The Fixed-term Parliaments Act did not cause the Brexit impasse

Next week MPs debate the government’s bill to repeal the Fixed-term Parliaments Act 2011. One argument frequently deployed for scrapping the Act is that it generated gridlock over Brexit. But, Meg Russell argues, no clear counterfactual to support this claim has ever been presented. In fact, when considering the possible scenarios, it seems likely that the situation would have been made worse, not better, had the Prime Minister retained an untrammelled prerogative power to dissolve parliament in 2017–19.

Next week MPs debate the remaining stages of the Dissolution and Calling of Parliament Bill, which seeks to repeal the Fixed-term Parliaments Act 2011 (FTPA). It proposes to reinstate the pre-FTPA position, whereby the Prime Minister would effectively control general election timing using prerogative power. A key argument deployed by those seeking repeal of the FTPA is that it helped to cause the Brexit deadlock of 2019: that the FTPA, as the Conservative manifesto put it, ‘led to paralysis at a time the country needed decisive action’. But to what extent is this really true?

While suggestions that the FTPA created the Brexit deadlock are commonplace, most experts who contributed to the three parliamentary committees that have considered FTPA repeal (the Commons Public Administration and Constitutional Affairs Committee, Lords Constitution Committee and Joint Committee on the Fixed-term Parliaments Act) argued that the deadlock resulted from other factors. Most obvious were the post-2017 combination of a minority government, the need to deliver on a contested referendum result, and deep divisions within the governing party. These problems were clearly serious, and it is very far from clear that the FTPA could have resolved them.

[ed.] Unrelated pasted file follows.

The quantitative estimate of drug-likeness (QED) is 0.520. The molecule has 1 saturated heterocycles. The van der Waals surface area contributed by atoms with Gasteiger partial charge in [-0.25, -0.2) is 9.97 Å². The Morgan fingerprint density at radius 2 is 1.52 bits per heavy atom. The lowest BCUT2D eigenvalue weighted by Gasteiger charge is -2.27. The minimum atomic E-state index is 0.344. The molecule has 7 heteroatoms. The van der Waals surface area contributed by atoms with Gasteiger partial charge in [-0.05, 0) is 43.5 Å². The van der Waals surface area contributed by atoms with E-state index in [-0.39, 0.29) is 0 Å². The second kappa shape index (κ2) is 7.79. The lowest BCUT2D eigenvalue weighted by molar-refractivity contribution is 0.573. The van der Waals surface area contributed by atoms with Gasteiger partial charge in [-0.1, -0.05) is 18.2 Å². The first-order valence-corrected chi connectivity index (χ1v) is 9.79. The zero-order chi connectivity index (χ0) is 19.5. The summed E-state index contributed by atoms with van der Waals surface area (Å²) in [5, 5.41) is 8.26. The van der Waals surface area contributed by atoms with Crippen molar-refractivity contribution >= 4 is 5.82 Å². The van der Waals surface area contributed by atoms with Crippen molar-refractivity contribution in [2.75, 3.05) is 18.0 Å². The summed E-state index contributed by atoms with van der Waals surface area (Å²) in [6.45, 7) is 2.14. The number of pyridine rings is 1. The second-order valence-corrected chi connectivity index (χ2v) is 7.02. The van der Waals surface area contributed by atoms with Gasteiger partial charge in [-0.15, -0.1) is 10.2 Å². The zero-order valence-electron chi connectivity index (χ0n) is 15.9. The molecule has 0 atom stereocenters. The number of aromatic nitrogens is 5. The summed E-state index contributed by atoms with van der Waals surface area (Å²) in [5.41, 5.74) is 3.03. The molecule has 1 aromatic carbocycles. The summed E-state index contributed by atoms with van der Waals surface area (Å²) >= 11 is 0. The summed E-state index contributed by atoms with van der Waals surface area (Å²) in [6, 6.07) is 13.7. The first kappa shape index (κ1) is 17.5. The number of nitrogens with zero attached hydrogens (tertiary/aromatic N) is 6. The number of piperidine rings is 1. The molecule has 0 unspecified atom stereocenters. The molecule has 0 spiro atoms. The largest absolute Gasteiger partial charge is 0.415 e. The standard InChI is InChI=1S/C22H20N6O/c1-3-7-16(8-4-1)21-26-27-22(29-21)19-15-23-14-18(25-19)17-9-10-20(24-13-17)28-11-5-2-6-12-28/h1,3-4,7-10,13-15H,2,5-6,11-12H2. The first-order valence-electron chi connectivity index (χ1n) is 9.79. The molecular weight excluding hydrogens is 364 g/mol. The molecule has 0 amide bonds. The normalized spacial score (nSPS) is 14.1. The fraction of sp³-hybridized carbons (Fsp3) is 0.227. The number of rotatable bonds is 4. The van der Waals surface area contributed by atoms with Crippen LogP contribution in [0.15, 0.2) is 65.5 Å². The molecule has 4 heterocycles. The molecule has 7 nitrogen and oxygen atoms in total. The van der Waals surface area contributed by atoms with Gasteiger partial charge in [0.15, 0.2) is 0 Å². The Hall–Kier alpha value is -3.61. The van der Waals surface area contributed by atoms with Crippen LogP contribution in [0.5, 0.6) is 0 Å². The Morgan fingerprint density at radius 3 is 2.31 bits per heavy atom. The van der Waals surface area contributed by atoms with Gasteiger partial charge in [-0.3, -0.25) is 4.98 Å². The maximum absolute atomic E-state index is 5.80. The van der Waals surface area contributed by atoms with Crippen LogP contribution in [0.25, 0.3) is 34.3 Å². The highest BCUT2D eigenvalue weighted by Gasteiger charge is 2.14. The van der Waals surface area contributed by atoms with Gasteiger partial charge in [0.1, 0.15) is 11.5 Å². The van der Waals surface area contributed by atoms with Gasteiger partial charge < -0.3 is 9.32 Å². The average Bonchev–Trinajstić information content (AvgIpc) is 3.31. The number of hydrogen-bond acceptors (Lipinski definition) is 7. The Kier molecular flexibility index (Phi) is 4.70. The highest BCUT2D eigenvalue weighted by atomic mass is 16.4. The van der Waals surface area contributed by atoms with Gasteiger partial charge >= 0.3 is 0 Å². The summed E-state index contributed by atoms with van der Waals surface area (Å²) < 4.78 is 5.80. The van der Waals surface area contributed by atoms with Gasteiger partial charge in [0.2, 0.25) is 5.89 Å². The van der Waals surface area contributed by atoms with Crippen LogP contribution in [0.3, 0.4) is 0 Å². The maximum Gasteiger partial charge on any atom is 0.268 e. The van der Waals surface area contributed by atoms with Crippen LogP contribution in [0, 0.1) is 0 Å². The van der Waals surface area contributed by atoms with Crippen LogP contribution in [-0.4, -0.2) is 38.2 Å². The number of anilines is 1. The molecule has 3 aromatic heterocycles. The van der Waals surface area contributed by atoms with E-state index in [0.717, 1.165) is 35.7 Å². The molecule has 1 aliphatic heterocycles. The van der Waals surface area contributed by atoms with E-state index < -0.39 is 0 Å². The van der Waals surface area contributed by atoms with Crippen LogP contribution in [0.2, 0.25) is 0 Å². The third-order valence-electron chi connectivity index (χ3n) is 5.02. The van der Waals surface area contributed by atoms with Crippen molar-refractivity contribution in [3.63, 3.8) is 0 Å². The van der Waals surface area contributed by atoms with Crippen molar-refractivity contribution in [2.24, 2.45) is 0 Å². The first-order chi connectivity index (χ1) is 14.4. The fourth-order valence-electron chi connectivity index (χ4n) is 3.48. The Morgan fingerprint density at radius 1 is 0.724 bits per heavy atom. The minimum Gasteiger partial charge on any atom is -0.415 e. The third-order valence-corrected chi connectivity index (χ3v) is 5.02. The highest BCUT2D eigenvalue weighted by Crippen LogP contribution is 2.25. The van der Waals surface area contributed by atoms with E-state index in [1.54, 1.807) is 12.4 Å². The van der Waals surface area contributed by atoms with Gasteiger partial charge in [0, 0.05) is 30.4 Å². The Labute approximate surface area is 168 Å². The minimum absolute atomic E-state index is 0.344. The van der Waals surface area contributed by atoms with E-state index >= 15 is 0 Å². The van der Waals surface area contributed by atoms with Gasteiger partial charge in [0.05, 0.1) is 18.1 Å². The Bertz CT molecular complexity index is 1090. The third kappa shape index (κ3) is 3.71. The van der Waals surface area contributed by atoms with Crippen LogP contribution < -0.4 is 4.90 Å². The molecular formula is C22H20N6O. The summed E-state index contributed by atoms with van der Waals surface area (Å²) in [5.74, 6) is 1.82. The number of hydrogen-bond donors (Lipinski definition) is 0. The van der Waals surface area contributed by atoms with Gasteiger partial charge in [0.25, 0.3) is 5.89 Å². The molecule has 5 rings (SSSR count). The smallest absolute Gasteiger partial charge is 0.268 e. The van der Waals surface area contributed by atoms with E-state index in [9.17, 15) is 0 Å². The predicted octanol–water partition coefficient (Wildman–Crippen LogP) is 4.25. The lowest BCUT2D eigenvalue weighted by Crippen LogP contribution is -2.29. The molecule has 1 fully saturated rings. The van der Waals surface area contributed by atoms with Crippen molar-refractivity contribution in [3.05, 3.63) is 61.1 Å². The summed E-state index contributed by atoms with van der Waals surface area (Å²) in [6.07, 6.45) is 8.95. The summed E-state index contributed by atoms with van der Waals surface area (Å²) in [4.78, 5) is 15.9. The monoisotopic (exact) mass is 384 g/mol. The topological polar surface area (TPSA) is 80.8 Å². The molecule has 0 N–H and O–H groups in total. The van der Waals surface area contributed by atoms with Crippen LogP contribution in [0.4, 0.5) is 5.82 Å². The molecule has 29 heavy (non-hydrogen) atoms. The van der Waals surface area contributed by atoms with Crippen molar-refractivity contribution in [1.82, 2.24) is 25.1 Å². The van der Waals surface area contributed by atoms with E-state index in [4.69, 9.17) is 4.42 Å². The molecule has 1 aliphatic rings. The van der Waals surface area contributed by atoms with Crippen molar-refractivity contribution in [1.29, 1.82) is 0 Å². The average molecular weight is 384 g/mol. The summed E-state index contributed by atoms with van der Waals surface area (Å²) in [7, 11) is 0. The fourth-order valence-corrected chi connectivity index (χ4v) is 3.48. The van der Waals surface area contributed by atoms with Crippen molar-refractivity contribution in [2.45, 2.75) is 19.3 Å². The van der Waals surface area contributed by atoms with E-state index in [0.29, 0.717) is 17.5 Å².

A careful reading of the evidence presented to the three parliamentary committees, and of the Commons second reading debate on the bill, finds that most claims against the FTPA over Brexit are distinctly vague. No clear counterfactual is offered. This particularly applies to events during Theresa May’s premiership, when the most intractable problems arose. The situation did change in the autumn of 2019 under Boris Johnson (as discussed below), but the FTPA’s targeting as a causal factor dates back far earlier than this. Likewise, during interviews with a series of senior figures for a current book project on parliament and the Brexit process, I have asked several critics of the FTPA how, if Theresa May had been able to trigger an early general election without parliament’s consent, things would have turned out differently. I have yet to receive a convincing reply.

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Moving Westminster into a multi-parliament world: the Commons takes a fresh look at devolution

The UK’s devolved institutions in Northern Ireland, Scotland and Wales celebrated their twenty-first anniversary this year. Their powers have changed several times since their creation, but much of this has occurred in an ad hoc way, without deep consideration at UK level of the overall devolution framework. Paul Evans explains how a new Procedure Committee inquiry into how the House of Commons should adapt to the ‘territorial constitution’ presents an opportunity to give some key devolution issues the attention they deserve.

Devolution in the UK turned 21 this year, and watching it grow has been a fascinating study in making up the constitution as you go along. The Scotland Act 2016 and the Wales Act 2017 (each of them the third major reworkings of the statutory basis of devolution in those nations in less than 20 years) declared the devolved legislatures there, along with their governments, to be a permanent part of the UK’s constitutional arrangements, which could be abolished only with the consent of the people in a referendum. 

In both those nations 16- and 17-year olds have been newly enfranchised and will participate in the elections of their parliaments next year. The Northern Ireland Assembly restarted (once more) in January after a three-year absence, and in May the Welsh Assembly renamed itself the Welsh Parliament (or Senedd Cymru if you prefer to use the UK’s – so far – only other official language). 

All in all, the journey towards a pragmatic form of de facto federalism in the UK has been a remarkably peaceful and generally good-natured velvet revolution. So perhaps it’s not so surprising that the House of Commons Procedure Committee has not felt the need to have a major review of the implications of devolution for the workings of the Commons since 1999.